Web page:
The USDA released a report overnight which was considered to have a bullish sentiment. With the August report historically one to set the cat amongst the pigeons, they did not fail to deliver, with a number of both traders and fund managers caught short by this report. The wheat market was not overly excited by reports of decreasing US ending stocks, and increasing world production which levelled the score. Wheat’s row crop cousins took the report and ran with it. Soybeans jumped up on the back of decreasing domestic ending stocks and US production, after 202k hectares were cut from the planted area estimates, and yield was cut to 2.86t/ha for the remaining 31.2m hectares. World oilseed ending stocks booked a slight increase overall of 200kmt , mainly from increased production of canola, palm kernel and sunflowers, picking up the decrease in soybeans and cottonseed. Corn also saw reductions in total production in the US to 349.6mmt, as yield was dropped to 9.69t/ha. Total coarse grain ending stocks dropped almost 600kmt, with decreases in the US, being picked up by improved conditions in the FSU and EU and subcontinent regions.

The cotton market ran up on the coat tails of its row crop counterparts, but the report was still considered bullish for cotton putting on good gains after the USDA forecast the smallest crop in 5 years at 13.05m bales for the States. With still a number of months to go, abandonment is already measured at the 5 year average, and yield is being wound back for the US crop. World ending stocks are still a healthy 93.8m bales (58.3m bales held in China), even as world production dropped 1.7m bales, increases in Indian and Pakistani production, covering the marked decrease in Chinese, US and Uzbekistan production.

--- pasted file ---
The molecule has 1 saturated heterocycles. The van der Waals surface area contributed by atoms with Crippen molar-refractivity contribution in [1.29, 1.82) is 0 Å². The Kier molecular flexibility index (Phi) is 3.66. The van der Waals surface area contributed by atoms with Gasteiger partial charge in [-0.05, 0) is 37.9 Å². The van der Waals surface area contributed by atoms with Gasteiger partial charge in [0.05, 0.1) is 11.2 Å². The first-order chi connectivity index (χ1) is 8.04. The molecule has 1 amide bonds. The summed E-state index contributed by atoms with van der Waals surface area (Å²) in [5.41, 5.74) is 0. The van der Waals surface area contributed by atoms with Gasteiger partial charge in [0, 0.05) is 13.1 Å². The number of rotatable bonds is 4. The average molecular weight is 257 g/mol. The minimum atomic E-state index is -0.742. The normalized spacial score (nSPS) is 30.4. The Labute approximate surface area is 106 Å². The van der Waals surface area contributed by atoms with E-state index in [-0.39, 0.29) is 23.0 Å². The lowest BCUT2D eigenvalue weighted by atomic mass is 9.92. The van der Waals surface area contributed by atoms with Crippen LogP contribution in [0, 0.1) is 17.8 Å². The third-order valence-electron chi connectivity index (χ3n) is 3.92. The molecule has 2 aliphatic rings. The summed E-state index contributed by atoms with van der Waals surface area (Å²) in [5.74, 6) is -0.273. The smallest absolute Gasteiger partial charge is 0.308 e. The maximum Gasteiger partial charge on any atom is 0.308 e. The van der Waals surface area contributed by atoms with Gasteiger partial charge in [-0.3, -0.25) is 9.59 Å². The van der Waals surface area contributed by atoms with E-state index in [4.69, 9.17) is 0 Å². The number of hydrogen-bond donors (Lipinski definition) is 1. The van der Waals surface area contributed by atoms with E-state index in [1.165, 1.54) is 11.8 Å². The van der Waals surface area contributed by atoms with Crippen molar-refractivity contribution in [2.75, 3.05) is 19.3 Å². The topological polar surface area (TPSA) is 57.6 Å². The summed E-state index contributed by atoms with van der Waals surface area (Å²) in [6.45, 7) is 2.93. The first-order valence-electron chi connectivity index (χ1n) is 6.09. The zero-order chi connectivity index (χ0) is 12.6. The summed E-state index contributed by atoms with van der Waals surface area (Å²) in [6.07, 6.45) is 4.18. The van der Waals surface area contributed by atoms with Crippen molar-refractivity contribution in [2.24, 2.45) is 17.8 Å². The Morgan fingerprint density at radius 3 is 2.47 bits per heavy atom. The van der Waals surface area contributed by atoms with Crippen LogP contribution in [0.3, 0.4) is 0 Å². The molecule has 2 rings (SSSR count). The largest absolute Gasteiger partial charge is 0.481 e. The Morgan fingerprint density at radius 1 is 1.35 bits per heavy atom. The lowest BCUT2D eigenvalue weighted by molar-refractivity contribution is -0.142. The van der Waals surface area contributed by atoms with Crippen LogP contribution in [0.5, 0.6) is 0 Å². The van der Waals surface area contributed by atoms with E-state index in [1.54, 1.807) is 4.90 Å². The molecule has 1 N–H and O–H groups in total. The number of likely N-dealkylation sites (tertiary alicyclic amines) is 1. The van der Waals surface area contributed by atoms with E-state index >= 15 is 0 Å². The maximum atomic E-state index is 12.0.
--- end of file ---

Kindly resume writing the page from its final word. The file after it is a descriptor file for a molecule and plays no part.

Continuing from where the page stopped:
The Aussie Dollar finished last week on the best run against the US in 18 months following the better than expected economic data from the Chinese, and a statement from the RBA suggesting that it would be happy to watch our economy for now, but keeping the door ajar for another rate cut in the future. With little economic data out for the start of this week, the dollar has floundered around the 0.91 – 0.915 level, with no clear direction.

Domestic prices have jumped a couple of dollars following last nights’ report. Canola was a big winner putting on $8 -10, reaching the low $520’s Newcastle track. New crop wheat is again trading the mid 290’s track in both NSW and QLD with some site specific numbers reaching into the low $300 equivalents. We have buyers still keen to secure SFW (70/10) quality wheat for both the harvest (Nov/Dec)  and post harvest slot (Jan/Feb/Mar +), at prices better than the track equivalent, for growers looking to utilise on farm storage, instead of delivering to the bulk handling system at harvest. Barley has started to attract some interest, particularly in the north with numbers approaching $240 ex-farm on the border, but offers from any location will be considered. The pulse market has dropped a couple of dollars, with Faba’s back around the $385 for #1 quality in both Narrabri and Goondiwindi. The chickpea market remains very quiet, with most buyers reluctant to even put a bid in the market, and growers are even more reluctant sellers. We have some limited demand for in spec sorghum into Narrabri, and for growers who are required to dry grain, we have buyers looking for September/October pick-up ex-farm.